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Have you ever wondered which is the correct spelling: aunty or auntie? Maybe you’ve just made a bet with your sibling and you’re here to prove them wrong, or you’re sending Christmas cards and want to get the spelling right.

Well, actually, ‘aunty’ and ‘auntie’ are just informal versions of the word ‘aunt’, and so both are okay to use. But if you’re really pedantic, and you absolutely need to know if it’s aunty or auntie…

What the dictionaries say about aunty or auntie

The ever trustworthy Dictionary.com, Google, Wikipedia and the Cambridge English Dictionary redirect ‘aunty’ to ‘auntie’, so the latter is most likely more correct. The Merriam-Webster dictionary also does this, and claims the first use of ‘auntie’ was in 1672. However, they don’t reference how they know this or explain more about the story.

Aunty or auntie depends on where you are

Based on my research, I get the gist that whether you use aunty or auntie depends on where you are geographically and culturally. Aussies tend to use ‘aunty’ more, whilst the Brits use ‘auntie’. Both use aunty or auntie to refer to our Broadcasting Corporations, the ABC and the BBC. According to the infallible Wikipedia, Aussies adopted ‘Aunty’ as a name for our ABC in imitation of the English nickname ‘Auntie’ for their BBC.

Use in reference to Indigenous Australian women

The term aunty or auntie is also used as a term of respect to refer to an older Indigenous Australian woman, who may or may not be related to the speaker. Indigenous and non-Indigenous Australians can use ‘aunty’ or ‘auntie’ towards a woman of high esteem and earned respect, but non-Indigenous Australians should always ask whether this is appropriate. If you’re wondering how to address an aunty or auntie in your local Aboriginal community non-verbally, for example writing a letter, email, or mentioning her online, you should simply ask her how she would like to be referred to.

Which do you think is right, aunty or auntie? Tell us in the comments below!

  • I have always used Auntie……

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  • Always been Aunty for me

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  • I’ve always used auntie for my aunts and close female friends of parents. My kids all called my sister and sister-in-law auntie and my grandkids call my my other daughter aunty also my sister and sisters-in-law the same rather than trying to explain its my sister or their fathers sisters. So it’s aunties all around for me and mine.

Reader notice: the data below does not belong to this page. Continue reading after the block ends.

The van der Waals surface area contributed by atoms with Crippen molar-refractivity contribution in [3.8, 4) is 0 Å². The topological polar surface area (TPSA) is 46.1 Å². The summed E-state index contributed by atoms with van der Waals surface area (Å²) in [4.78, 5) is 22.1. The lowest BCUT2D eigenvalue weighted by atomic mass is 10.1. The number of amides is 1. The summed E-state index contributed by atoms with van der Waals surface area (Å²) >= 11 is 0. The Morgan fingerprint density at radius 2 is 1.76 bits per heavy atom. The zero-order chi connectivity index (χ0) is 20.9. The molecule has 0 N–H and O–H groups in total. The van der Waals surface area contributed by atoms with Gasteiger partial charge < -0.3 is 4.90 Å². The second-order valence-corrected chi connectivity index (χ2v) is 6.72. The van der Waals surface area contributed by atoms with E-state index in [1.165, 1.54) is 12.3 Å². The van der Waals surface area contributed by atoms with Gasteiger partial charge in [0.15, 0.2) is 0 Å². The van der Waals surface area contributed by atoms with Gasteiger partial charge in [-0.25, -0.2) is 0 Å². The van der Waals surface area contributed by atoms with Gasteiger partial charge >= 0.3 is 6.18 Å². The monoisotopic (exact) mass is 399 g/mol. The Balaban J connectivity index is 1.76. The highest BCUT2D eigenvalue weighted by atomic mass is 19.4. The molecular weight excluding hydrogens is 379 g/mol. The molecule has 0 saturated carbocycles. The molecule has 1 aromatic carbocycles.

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  • I feel like it is aunty

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  • I’ve always used Aunty. I always thought that people who wrote Auntie were bad spellers haha!

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  • That’s interesting to read of the re direction in dictionaries. So maybe we should all be using Auntie…….for me, it’s always been Aunty

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  • I’ve always used Auntie and I’m born and raised Australian

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  • Always been Aunty for me however I think both are ok. And if in doubt just use Aunt I suppose.

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  • It’s always been Aunty to me, and I was born in England but educated in Australia. I would use Auntie with an s as a plural. I’ve never said Aunt.

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  • Growing up, I always used Auntie when referring to my aunts. However now that I’m a mum, I’ve noticed others referring to themselves as Aunty.

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  • Aunty. Auntie looks wrong to me!

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  • I’m not an Aunty but everyone I know writes it “Aunty” and I’m sure I would too if I ever became an aunty

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  • I had several and I was to spell it as Auntie. I notice some of my nieces spell it with a Y and have only changed to that within the last 4 years (when another baby came along)

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  • Aunty. I also use Nanna not nana. I suppose it really is a personal preference.

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  • Aunty. What about Nana or Nanna?

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